of course the trip wasn't all ancient walled cities and salvation. . . on the way to old sauram, our marshrutka broke down and we were stopped by the police four times. apparently having an out of town license plate on a marshrutka full of americans driving through the deserts of kazakhstan draws attention. . who knew?

adventure the second: on saturday (we're talking two days ago) i went with my english club and my counterpart's homeroom class to this really cool cave and we spealunked! i'm not talking like cave exploring in america where you have a guide and a safe, paved walkway with handrail and electric lights. oh no. this was real cave exploring, we had a guide and all, but we were definitely in the dark with candles, grabbing onto the walls to keep from getting lost in the caves. and we were allowed to touch everything and take shiny rocks from the cave. there was really only one downside to this adventure. after caving for a good two hours, the students decided to continue our adventure be WALKING 10 KILOMETERS HOME THROUGH THE BACK COUNTRY AND FOOTHILLS! now you know me, i don't like to complain. but i walked for a long time and my tooties were all hurt-y when i got back home.

but it was fun and super worth it. . .

oh, now onto other things, i hate to sound needy but i have another wish (gimme) list:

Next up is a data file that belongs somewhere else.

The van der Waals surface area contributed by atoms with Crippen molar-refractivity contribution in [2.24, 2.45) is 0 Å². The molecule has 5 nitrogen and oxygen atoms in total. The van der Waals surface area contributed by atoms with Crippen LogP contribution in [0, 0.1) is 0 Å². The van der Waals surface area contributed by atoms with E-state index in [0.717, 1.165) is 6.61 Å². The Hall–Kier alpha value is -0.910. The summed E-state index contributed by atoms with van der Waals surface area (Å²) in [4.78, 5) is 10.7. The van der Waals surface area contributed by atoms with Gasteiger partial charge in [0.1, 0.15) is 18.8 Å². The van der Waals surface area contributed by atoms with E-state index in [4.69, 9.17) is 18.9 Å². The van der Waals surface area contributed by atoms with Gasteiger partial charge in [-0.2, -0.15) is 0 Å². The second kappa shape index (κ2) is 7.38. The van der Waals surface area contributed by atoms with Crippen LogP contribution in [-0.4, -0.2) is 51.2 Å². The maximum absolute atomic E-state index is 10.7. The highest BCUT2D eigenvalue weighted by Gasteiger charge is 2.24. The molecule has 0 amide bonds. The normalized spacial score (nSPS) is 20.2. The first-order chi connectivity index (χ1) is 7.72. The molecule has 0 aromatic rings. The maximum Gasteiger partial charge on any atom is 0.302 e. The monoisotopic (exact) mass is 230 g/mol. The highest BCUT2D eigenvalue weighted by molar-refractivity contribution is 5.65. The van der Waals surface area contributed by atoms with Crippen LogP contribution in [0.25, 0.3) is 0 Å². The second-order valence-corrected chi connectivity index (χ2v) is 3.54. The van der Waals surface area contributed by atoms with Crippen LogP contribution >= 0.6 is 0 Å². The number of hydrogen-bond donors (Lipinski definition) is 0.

i still need/want videos or movies from america
any cooking spices would be great
thanksgiving paraphanilia and special food fixings (i can get most of the foods here, but spices are harder to come by)
cookie cutters shaped in holiday designs (any holiday, i'm stocking up here)
any holiday decorations
tights (like pantyhose but thicker. . . and if you can find ashli-sized tights with fun designs to send, that would be even better)
maybe some longsleeve shirts or hoody sweatshirts or sweaters. . . winter, she's a comin'

i just want to end this post by saying, i do check all of your comments and sometimes i can't respond to them or send out emails, and i'm sorry. i do think of all of you every day and i want more than anything to see you all again. please dont' think i'm blowing you off. i guess what i'm saying, is if you're ever in the kz (between now and june of 2007) you have a place to stay. mwah! love to you all (especially ryan)